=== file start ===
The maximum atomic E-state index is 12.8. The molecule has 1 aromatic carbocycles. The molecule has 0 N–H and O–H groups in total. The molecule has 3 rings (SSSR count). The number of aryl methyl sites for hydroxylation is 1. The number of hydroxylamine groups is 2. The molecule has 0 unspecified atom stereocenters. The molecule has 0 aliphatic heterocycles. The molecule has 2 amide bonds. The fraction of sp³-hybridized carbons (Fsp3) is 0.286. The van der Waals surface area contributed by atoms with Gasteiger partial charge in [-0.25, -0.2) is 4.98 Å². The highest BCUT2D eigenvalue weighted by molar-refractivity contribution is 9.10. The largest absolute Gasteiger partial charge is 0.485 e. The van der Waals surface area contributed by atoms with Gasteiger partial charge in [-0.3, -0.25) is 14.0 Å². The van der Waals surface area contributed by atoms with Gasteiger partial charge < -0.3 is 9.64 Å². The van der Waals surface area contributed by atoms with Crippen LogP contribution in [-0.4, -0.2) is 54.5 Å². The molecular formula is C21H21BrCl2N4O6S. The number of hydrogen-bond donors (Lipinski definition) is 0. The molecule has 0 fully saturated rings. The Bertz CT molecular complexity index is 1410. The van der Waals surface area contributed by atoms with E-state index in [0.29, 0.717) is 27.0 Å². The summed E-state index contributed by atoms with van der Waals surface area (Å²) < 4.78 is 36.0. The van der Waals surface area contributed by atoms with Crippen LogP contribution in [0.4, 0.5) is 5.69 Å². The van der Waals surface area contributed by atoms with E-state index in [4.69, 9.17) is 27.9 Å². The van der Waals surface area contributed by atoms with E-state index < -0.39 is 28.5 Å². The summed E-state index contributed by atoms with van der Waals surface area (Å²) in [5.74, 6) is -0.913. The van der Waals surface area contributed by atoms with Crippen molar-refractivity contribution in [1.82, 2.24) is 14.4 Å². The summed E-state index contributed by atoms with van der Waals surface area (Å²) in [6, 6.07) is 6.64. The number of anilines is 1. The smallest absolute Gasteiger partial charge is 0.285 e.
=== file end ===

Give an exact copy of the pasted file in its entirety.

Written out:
The maximum atomic E-state index is 12.8. The molecule has 1 aromatic carbocycles. The molecule has 0 N–H and O–H groups in total. The molecule has 3 rings (SSSR count). The number of aryl methyl sites for hydroxylation is 1. The number of hydroxylamine groups is 2. The molecule has 0 unspecified atom stereocenters. The molecule has 0 aliphatic heterocycles. The molecule has 2 amide bonds. The fraction of sp³-hybridized carbons (Fsp3) is 0.286. The van der Waals surface area contributed by atoms with Gasteiger partial charge in [-0.25, -0.2) is 4.98 Å². The highest BCUT2D eigenvalue weighted by molar-refractivity contribution is 9.10. The largest absolute Gasteiger partial charge is 0.485 e. The van der Waals surface area contributed by atoms with Gasteiger partial charge in [-0.3, -0.25) is 14.0 Å². The van der Waals surface area contributed by atoms with Gasteiger partial charge < -0.3 is 9.64 Å². The van der Waals surface area contributed by atoms with Crippen LogP contribution in [-0.4, -0.2) is 54.5 Å². The molecular formula is C21H21BrCl2N4O6S. The number of hydrogen-bond donors (Lipinski definition) is 0. The molecule has 0 fully saturated rings. The Bertz CT molecular complexity index is 1410. The van der Waals surface area contributed by atoms with E-state index in [0.29, 0.717) is 27.0 Å². The summed E-state index contributed by atoms with van der Waals surface area (Å²) < 4.78 is 36.0. The van der Waals surface area contributed by atoms with Crippen LogP contribution in [0.4, 0.5) is 5.69 Å². The van der Waals surface area contributed by atoms with E-state index in [4.69, 9.17) is 27.9 Å². The van der Waals surface area contributed by atoms with E-state index < -0.39 is 28.5 Å². The summed E-state index contributed by atoms with van der Waals surface area (Å²) in [5.74, 6) is -0.913. The van der Waals surface area contributed by atoms with Crippen molar-refractivity contribution in [1.82, 2.24) is 14.4 Å². The summed E-state index contributed by atoms with van der Waals surface area (Å²) in [6, 6.07) is 6.64. The number of anilines is 1. The smallest absolute Gasteiger partial charge is 0.285 e.